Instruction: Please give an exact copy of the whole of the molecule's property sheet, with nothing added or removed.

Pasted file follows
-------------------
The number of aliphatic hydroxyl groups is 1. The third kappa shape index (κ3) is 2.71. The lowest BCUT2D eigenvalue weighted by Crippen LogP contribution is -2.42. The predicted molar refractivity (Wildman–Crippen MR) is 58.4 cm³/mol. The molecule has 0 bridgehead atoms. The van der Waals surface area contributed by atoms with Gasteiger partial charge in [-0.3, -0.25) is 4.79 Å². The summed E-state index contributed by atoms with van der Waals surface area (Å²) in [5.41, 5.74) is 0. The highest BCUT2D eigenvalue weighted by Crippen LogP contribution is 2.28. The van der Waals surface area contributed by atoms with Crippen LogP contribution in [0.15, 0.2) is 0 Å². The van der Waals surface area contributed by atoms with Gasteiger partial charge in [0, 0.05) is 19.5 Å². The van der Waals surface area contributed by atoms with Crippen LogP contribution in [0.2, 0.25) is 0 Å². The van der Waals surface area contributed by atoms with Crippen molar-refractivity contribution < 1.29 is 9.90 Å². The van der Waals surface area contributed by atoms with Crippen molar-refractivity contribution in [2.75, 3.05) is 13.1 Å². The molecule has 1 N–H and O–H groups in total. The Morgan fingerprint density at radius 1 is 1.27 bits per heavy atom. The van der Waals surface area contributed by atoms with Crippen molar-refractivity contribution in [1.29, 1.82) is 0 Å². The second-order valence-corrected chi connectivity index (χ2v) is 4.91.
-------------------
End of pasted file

The number of aliphatic hydroxyl groups is 1. The third kappa shape index (κ3) is 2.71. The lowest BCUT2D eigenvalue weighted by Crippen LogP contribution is -2.42. The predicted molar refractivity (Wildman–Crippen MR) is 58.4 cm³/mol. The molecule has 0 bridgehead atoms. The van der Waals surface area contributed by atoms with Gasteiger partial charge in [-0.3, -0.25) is 4.79 Å². The summed E-state index contributed by atoms with van der Waals surface area (Å²) in [5.41, 5.74) is 0. The highest BCUT2D eigenvalue weighted by Crippen LogP contribution is 2.28. The van der Waals surface area contributed by atoms with Crippen LogP contribution in [0.15, 0.2) is 0 Å². The van der Waals surface area contributed by atoms with Gasteiger partial charge in [0, 0.05) is 19.5 Å². The van der Waals surface area contributed by atoms with Crippen LogP contribution in [0.2, 0.25) is 0 Å². The van der Waals surface area contributed by atoms with Crippen molar-refractivity contribution < 1.29 is 9.90 Å². The van der Waals surface area contributed by atoms with Crippen molar-refractivity contribution in [2.75, 3.05) is 13.1 Å². The molecule has 1 N–H and O–H groups in total. The Morgan fingerprint density at radius 1 is 1.27 bits per heavy atom. The van der Waals surface area contributed by atoms with Crippen molar-refractivity contribution in [1.29, 1.82) is 0 Å². The second-order valence-corrected chi connectivity index (χ2v) is 4.91.